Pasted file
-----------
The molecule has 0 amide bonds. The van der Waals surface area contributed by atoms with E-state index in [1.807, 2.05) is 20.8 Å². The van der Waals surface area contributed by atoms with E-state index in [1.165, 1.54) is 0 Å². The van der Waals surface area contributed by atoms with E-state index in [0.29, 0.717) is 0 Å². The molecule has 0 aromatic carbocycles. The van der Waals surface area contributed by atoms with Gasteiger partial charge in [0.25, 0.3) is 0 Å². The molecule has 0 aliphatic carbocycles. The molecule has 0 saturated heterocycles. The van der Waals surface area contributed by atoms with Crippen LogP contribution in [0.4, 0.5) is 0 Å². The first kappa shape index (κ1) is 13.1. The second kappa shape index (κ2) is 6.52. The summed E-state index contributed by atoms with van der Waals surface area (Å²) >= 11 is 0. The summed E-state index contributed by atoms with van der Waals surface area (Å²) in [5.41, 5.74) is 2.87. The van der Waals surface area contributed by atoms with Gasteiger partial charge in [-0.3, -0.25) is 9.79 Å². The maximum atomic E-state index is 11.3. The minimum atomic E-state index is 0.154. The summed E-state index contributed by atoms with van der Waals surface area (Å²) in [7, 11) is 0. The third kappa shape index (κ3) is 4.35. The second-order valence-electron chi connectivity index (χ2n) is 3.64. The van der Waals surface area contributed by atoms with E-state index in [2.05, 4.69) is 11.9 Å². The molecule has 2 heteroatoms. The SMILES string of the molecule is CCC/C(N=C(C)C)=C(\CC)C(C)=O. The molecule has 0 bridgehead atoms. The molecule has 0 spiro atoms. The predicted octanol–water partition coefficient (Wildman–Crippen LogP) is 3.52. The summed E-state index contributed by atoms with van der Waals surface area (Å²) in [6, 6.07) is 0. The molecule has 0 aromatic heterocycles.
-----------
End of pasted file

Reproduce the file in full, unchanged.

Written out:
The molecule has 0 amide bonds. The van der Waals surface area contributed by atoms with E-state index in [1.807, 2.05) is 20.8 Å². The van der Waals surface area contributed by atoms with E-state index in [1.165, 1.54) is 0 Å². The van der Waals surface area contributed by atoms with E-state index in [0.29, 0.717) is 0 Å². The molecule has 0 aromatic carbocycles. The van der Waals surface area contributed by atoms with Gasteiger partial charge in [0.25, 0.3) is 0 Å². The molecule has 0 aliphatic carbocycles. The molecule has 0 saturated heterocycles. The van der Waals surface area contributed by atoms with Crippen LogP contribution in [0.4, 0.5) is 0 Å². The first kappa shape index (κ1) is 13.1. The second kappa shape index (κ2) is 6.52. The summed E-state index contributed by atoms with van der Waals surface area (Å²) >= 11 is 0. The summed E-state index contributed by atoms with van der Waals surface area (Å²) in [5.41, 5.74) is 2.87. The van der Waals surface area contributed by atoms with Gasteiger partial charge in [-0.3, -0.25) is 9.79 Å². The maximum atomic E-state index is 11.3. The minimum atomic E-state index is 0.154. The summed E-state index contributed by atoms with van der Waals surface area (Å²) in [7, 11) is 0. The third kappa shape index (κ3) is 4.35. The second-order valence-electron chi connectivity index (χ2n) is 3.64. The van der Waals surface area contributed by atoms with E-state index in [2.05, 4.69) is 11.9 Å². The molecule has 2 heteroatoms. The SMILES string of the molecule is CCC/C(N=C(C)C)=C(\CC)C(C)=O. The molecule has 0 bridgehead atoms. The molecule has 0 spiro atoms. The predicted octanol–water partition coefficient (Wildman–Crippen LogP) is 3.52. The summed E-state index contributed by atoms with van der Waals surface area (Å²) in [6, 6.07) is 0. The molecule has 0 aromatic heterocycles.